Last week, Instagram CEO Adam Mosseri announced the company is going to start trialling a big change: Some American users will no longer be able to see the number of likes on posts in their feed.
Users in the trial will still be able to see the number of likes on their own images, but for everybody else on the TL, the likes count underneath a photo will be replaced with "Liked by @username and others", instead of a number.
Mosseri said the change is supposed to reduce pressure on young users.
So how will this affect the platform’s most vocal users: influencers?
As usual, Australia is ahead of the world, and this time not just in the literal sense (hello from the future!). Instagram has been trialling this change Down Under since mid-2019. We spoke to Australian influencers about what it's been like.
Georgia McDermott runs @georgeats, a food account with 156,000 followers that focuses on the FODMAP diet. She was sceptical about whether hiding the like count would make a difference — but once it rolled out, she was pleasantly surprised.
"It has relieved a lot of pressure and angst around posts 'doing well'," McDermott told BuzzFeed News. "I also find I’m posting less often and generally spending a bit less time on the app, which has been great for my mental health."
Sarah Jane Wardle, who runs @faceofsjw, believes it's a positive change for the platform's users, particularly if it removes anxiety around posting.
"In my personal experience, it has resulted in more confidence in what I post without being concerned about 'how many likes' a post gets, as I personally do not check the likes often anymore," Wardle said in an email to BuzzFeed News.
Popular meme curation account @browncardigan’s Toby noticed that hiding likes reduced a feeling of competition. He said it takes the pressure off when posting to his 730,000 followers.
"I think if it’s taking away the front of mind feeling of metrics from overly obsessive teenagers worrying about likes, it’s a good thing," Toby (who only provided his first name) wrote to BuzzFeed News in a message. "I was never ‘stressed’ but I would stack up other posts against others. Now, not so much. I think it’s good overall."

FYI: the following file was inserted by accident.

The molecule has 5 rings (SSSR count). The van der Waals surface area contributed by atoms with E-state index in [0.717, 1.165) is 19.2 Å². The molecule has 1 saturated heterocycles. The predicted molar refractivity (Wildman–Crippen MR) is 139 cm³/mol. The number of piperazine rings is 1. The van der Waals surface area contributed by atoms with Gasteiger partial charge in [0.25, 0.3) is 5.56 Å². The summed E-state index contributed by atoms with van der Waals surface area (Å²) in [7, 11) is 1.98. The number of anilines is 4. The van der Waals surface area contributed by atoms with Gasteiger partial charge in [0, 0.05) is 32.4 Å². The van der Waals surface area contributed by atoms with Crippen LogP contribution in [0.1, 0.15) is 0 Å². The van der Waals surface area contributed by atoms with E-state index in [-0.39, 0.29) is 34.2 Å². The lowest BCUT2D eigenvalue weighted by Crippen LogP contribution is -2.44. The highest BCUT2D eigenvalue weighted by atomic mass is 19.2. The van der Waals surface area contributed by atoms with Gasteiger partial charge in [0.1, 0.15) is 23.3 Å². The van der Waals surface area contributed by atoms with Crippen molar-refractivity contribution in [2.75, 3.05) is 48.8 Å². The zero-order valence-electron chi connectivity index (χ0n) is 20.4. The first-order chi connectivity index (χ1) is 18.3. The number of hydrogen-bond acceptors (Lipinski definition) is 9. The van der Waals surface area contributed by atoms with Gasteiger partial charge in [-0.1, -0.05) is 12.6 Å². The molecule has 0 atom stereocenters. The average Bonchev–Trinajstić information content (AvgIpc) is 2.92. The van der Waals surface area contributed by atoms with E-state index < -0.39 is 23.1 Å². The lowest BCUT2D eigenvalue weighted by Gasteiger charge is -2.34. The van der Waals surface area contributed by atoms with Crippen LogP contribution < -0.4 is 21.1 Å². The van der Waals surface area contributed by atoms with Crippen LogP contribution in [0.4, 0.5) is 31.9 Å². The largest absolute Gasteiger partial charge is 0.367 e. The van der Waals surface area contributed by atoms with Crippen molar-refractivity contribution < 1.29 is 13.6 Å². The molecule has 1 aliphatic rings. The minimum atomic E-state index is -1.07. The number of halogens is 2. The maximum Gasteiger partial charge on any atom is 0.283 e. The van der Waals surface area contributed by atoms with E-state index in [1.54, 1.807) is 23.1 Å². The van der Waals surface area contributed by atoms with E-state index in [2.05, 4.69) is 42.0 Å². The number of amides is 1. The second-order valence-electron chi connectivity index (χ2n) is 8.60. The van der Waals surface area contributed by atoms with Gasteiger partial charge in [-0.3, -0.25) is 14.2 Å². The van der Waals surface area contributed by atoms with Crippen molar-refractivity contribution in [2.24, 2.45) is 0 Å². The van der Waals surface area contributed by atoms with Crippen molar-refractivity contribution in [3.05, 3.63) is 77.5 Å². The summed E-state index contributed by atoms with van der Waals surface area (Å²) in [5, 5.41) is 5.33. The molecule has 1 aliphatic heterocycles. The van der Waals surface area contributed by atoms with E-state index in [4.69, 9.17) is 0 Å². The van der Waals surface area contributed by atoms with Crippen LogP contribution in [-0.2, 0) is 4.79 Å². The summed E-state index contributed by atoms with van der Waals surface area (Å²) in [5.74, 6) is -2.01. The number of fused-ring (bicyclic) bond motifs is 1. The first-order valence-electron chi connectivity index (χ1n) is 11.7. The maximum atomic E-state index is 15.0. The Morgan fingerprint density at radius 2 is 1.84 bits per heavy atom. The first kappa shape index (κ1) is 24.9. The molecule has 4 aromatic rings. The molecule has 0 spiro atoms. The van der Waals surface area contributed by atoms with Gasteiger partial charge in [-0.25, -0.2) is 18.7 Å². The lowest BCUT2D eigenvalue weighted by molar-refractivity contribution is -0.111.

Not everyone feels the same way. Cassie Moxham’s mood is still influenced by whether the 11,000 followers of her @chic_mama account are liking her posts even if she can’t see how it compares to others.
"The fact that I can see how many people like my posts, psychologically for me, can still inflate or deflate me," Moxham said. "But perhaps in a very small way, it’s given me a bit more confidence to post some traditionally 'poorer' performing content."
Some influencers have noticed that it’s changing the way followers are interacting with their posts. Perth-based influencer Izzy Smith noticed larger swings in the number of likes on her posts.
"One of my posts reached 2,000 likes straight after likes were removed. It was on a photo that I didn’t expect anything out of the ordinary," Smith told BuzzFeed in an email. "This was around 4x my usual likes. Other times, some photos don’t do as well as I would have expected."
Smith suspects removing the like count means that people aren’t influenced by the number of other users who’ve already liked the post.
"I feel as though the removal of likes really shows me what my audience actually likes to see. They’re not just liking my photo because everyone else has. People aren’t afraid to like posts that they genuinely like now because the activity tab has been removed too," she said
Some users are worried that their followers are liking fewer posts following the change.
While most people interviewed by BuzzFeed News said they hadn’t noticed any change, food photography account @thegourmetguerrila’s Lindsey Hoad said he’s seeing up to 40% decrease in engagement on his posts.
“Removal of likes appears to be changing user behaviour. Certainly engagement rates seem to be dropping,” Hoad said. “The organic reach door is closing as it did with Facebook.”
Moxham also noted a big drop — but attributed it to a recent change in Instagram’s algorithm rather than a result of hiding likes.
Luxity Media’s content lead John McMahon said it is changing the type of posts on the company’s accounts — which includes the Boss Hunting account.
"Over the last few months, we’ve realised that it’s more important to be genuine, as real and as raw as possible," McMahon said. "We’re getting our faces out there more, we don’t care as much. We’re not worried about whether it’s getting as many likes as a Leonardo Di Caprio picture."
However, McMahon fears that removing the visible number of likes will make businesses more hesitant to work with influencers.
"There’s a lack of transparency where those engagement starts are no longer as visible," McMahon said. "You have to trust influencers to provide those."
Crystal Conte, who has created sponsored content on her account, pushed back on that idea.
"When it was announced and rolled out, I know there was a huge uproar about how it would affect influencers and how they do their jobs," said Conte. "Ultimately, if a brand wants to work with an influencer, they simply ask for your Insights."
Instagram hasn’t released any information about the trial, telling BuzzFeed News "it’s still too early for us to share any results from the test in Australia or globally".